You often hear folks say that no two pregnancies and no two children are the same. As a mom of two, I can say the only true similarity in my pregnancies was that both of my children were premies and both were early c-sections due to high blood pressure from Preeclampsia. However, from the beginning of both of my pregnancies, I knew one thing for certain, I intended to exclusively breast feed my children. Unfortunately, sometime what we intend to do as parents is not always what our bodies will allow. Here are five of the lessons I learned with my two kids.
1. Not making it to 12 months does not make you a failure
As a mom its’s not unlikely to set goals for yourself. My goal for both of my children was to EBF for at least their entire 1st year. While I have been able to achieve that goal with my daughter who is now 15 months, I only made it to 6 months with my son. I also had to supplement Soy formula for my son because my milk supply was just enough to satisfy his hunger. Jayden was feeding from both boobs and still drinking 6 oz. of formula with cereal in the bottle. After returning to work and not being able to properly pump, my milk supply started to dwindle around the 4 month mark and by 6 months my milk was non-existent. While my daughter has had the advantage of being able to be exclusively breast fed her entire 15 months, I don’t feel that my son missed out or I failed to do my job as his mother. Sometimes you can only do what your body will allow.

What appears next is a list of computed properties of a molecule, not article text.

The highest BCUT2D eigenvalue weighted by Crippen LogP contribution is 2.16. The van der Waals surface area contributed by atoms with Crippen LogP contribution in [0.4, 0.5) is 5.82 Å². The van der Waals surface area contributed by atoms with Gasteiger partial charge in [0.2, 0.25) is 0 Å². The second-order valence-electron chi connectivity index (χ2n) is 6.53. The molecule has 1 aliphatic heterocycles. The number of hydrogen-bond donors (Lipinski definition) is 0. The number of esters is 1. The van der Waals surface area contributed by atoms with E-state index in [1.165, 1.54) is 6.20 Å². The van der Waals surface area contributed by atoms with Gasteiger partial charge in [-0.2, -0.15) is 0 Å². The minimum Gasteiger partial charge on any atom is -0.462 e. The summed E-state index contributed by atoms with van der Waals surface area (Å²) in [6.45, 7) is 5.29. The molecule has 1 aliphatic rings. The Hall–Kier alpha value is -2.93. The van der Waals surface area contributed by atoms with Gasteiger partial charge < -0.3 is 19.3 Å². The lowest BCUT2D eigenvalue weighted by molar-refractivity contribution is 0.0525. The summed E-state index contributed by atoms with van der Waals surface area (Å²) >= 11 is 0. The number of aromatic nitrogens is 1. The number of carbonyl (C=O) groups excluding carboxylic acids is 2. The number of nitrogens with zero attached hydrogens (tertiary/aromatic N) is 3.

2. There are tools to assist when your milk starts to run low
With my son, I was not as knowledgeable about all the tools and tips that could have assisted me when my milk started to run low. With my daughter, I took a more proactive approach and started researching early so I would be better prepared. I started bringing my Medela Breast Pump in the car with me and attaching it while driving. The downside to this is that I was having to throw out the milk because I did not have a cooler in my car, but I was keeping up my breast stimulation so I could still produce milk as well as avoid engorgement during the day. I also completed power pumping sessions on my off days and weekends.
After doing some research, I found a vegetarian based supplement that had really good reviews and decided to give it a shot. A company called Birthsong Botanicals makes Let there be Milk liquid vegetarian capsules. They were easy to take and only required 1-3 a day. This helped me quite a bit with my work schedule as I would take one in the morning, one at lunch, and one at dinner.
My two favorite cookie flavors are Oatmeal and Chocolate Chip, so you can only imagine my excitement to find Oatmeal Chocolate Chip Lactation Cookies made by Munchkin right at Target. Not only did they become my tasty little snack but I went from dwindling milk supply to painful boobs during the day again 😝
3. Your nipples will never be the same 😪